SPOTLIGHT ON ARES III – Edwards AFB, CA
(Public Affairs Clearance Number 17490)
Sierra Lobo provides research and engineering services to support the Air Force Research Laboratory, Aerospace Systems Directorate, Rocket Propulsion Division (AFRL/RQR) at the “Rocket Lab” located on 65-square miles in the remote northeast corner of Edwards Air Force Base (EAFB), in California’s Mojave Desert.
AFRL Rocket Lab 65th Anniversary Celebration
The “Rocket Lab” celebrated the 65th anniversary of the activation of its first rocket test stands with four events held on June 8-9, 2017: The Rat Race and Family Day on the 8th, and a Golf Outing and Anniversary Dinner on the 9th. The famous Rat Race and Family Day were open to all AFRL and Main Base employees, as well as Family, Friends, and Alumni.
Rat Race participants chose between the Ridge Run, a gentle 2.2 mile loop featuring a slight incline (stroller-friendly, non-competitive), and the Hover Run, a challenging 4.2 mile loop along Leuhman ridge featuring a 400 ft. elevation change while passing several major rocket stands from pre-Apollo era to the present. Sierra Lobo’s President, Dan Lowe; ARES III Program Manager, Jim Eckmann; his youngest daughter, Tatyana; Senior Engineer, Bob Jensen; and Software Engineer Intern, Allison Cline, all took on the challenging Hover Run and earned their Custom AFRL Bottle Opener Medals.
Family Day included carnival events for the kids (and kids at heart), as well as educational tours of several facilities and demonstrations throughout the day from scientists and engineers. Participants had the opportunity to watch a Hot Fire Test of an 8-lb end burning Ballistic Test and Evaluation System (BATES) solid rocket motor. In addition to the many activities in and around the AFRL Gym, facility tour buses included stops at Area 1-120, the Electric Propulsion Laboratory, and the AFRL Fire Station. Area 1-120, with test stands 1A and 2A, is an active test area focused on liquid rocket engines and components. The area’s long history of testing rocket systems includes the Apollo F-1 engine, the Delta IV’s RS-68 engine, and even having blown up when it tested Atlas ICBMs. More recent testing includes the Upper Stage Engine Technology (USET) program and the on-going Hydrocarbon Boost (HCB) program. The Electric Propulsion Laboratory includes several vacuum chambers to enable testing in a simulated space environment. The AFRL Fire Station is key to the operations at the AFRL Rocket Lab. Keeping site personnel safe and facilities protected, they are challenged beyond your typical firefighter, having to deal with explosive rocket fuels and hazardous substances that tend to ignite too easily. The Heritage Room was also open, allowing visitors to see the rocket engines, motors, missiles, and test hardware on display. It’s all real test hardware, some worked and some are a little singed!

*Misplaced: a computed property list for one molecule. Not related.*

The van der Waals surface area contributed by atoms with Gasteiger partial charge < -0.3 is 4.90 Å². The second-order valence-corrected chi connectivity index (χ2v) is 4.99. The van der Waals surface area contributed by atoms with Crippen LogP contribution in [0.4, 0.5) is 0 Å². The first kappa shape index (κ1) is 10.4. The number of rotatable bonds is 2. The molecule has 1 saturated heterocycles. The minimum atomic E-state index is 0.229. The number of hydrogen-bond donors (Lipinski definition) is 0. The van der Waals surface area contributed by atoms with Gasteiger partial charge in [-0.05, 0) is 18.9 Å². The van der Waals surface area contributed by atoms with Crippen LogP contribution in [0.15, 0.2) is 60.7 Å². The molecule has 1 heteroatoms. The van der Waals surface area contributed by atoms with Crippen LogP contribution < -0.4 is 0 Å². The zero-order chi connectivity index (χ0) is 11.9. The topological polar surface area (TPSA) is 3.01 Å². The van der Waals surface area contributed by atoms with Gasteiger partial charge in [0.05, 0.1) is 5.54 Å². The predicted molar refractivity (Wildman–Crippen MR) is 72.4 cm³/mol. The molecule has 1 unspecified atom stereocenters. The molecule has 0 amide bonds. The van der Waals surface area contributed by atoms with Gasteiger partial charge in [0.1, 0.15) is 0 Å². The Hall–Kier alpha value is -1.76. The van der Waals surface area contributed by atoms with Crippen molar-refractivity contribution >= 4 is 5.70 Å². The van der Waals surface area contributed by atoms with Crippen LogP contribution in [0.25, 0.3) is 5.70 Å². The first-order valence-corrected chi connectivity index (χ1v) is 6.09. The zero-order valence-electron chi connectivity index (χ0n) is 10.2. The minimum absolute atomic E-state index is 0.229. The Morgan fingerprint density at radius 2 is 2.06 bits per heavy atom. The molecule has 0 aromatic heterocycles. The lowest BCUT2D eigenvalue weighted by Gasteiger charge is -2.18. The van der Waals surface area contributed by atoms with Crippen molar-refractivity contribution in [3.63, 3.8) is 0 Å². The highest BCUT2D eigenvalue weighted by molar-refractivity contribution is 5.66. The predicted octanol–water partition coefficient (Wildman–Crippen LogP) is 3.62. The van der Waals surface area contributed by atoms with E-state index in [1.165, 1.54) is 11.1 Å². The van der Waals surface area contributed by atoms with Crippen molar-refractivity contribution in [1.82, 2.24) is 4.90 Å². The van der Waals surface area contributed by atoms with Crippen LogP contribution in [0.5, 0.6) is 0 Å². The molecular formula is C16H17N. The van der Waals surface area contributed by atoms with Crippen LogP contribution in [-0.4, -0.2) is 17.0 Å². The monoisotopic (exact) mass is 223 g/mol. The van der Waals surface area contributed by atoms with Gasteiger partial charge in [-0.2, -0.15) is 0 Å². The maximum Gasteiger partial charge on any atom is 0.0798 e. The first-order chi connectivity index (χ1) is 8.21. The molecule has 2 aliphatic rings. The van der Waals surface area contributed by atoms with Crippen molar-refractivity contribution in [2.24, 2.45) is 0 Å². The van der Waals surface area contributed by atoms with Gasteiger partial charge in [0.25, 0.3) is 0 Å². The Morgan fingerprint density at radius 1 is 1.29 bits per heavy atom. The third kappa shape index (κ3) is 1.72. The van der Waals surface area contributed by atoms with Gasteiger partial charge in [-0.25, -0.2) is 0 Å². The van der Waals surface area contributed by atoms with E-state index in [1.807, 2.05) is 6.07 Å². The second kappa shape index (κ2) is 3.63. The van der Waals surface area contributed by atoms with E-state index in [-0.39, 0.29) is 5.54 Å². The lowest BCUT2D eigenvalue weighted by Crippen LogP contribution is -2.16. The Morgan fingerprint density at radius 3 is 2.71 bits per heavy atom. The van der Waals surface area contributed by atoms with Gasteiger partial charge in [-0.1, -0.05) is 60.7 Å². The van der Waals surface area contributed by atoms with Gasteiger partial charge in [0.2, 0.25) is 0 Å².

The 65th Anniversary Dinner was held at the Palmdale Country Club, with many Rocket Lab alumni in attendance. The Keynote Heritage Speech was given by Mr. Lee Meyer, who began his career at the Rocket Lab in 1963 as a Second Lieutenant in the Air Force and retired from civil service in 1997 as the Associate Director, Edwards Site, Propulsion Directorate, AFRL. He took his expertise to the private sector in 1998 as the Vice President, Atlantic Research Corporation, Utah Operations. He transitioned to Aerojet/Rocketdyne in 2003 and became the Vice President, Technology, where he managed the company’s IR&D program and supported the marketing team with major prime contractors, Space Systems Division and AFRL. Lee then transitioned to part-time marketing and coordination with the Naval Weapons Center, AFRL, and the Air Force Space Systems Division until he retired from the work force in 2012.
Mr. Meyer’s speech touched not only on the programs he was directly involved in, but also many of the other programs and events that are a part of the AFRL Rocket Lab’s history. Lee also noted that not only has rocket propulsion technology advanced, but the technologies of the work place have also changed significantly; from slide rulers to computer mainframes that occupied a room, to desktops and laptop computers, from flip charts to view foils to PowerPoint, from landline rotary phones to digital phones to cell phones, much has changed to enable a more productive work force.
Several Sierra Lobo employees, including company President, Dan Lowe, and ARES III Program Manager, Jim Eckmann, participated in the festive and nostalgic evening, enjoying the good food, the Rocket Lab trivia competition between tables, and the opportunity to meet Lab alumni and hear their stories. Mr. Eckmann points to another event that was not in Mr. Meyer’s biography. In the fall of 1981, when Mr. Meyer was the Air Launched Missile Propulsion Branch Chief, he hired Mr. Eckmann as a co-op student, starting Mr. Eckmann’s own career in the Propulsion Engineering field and association with the Rocket Lab.
James B. Eckmann
ARES III Program Manager
Sierra Lobo, Inc.
Air Force Research Laboratory (AFRL) Rocket Lab
Edwards Air Force Base, CA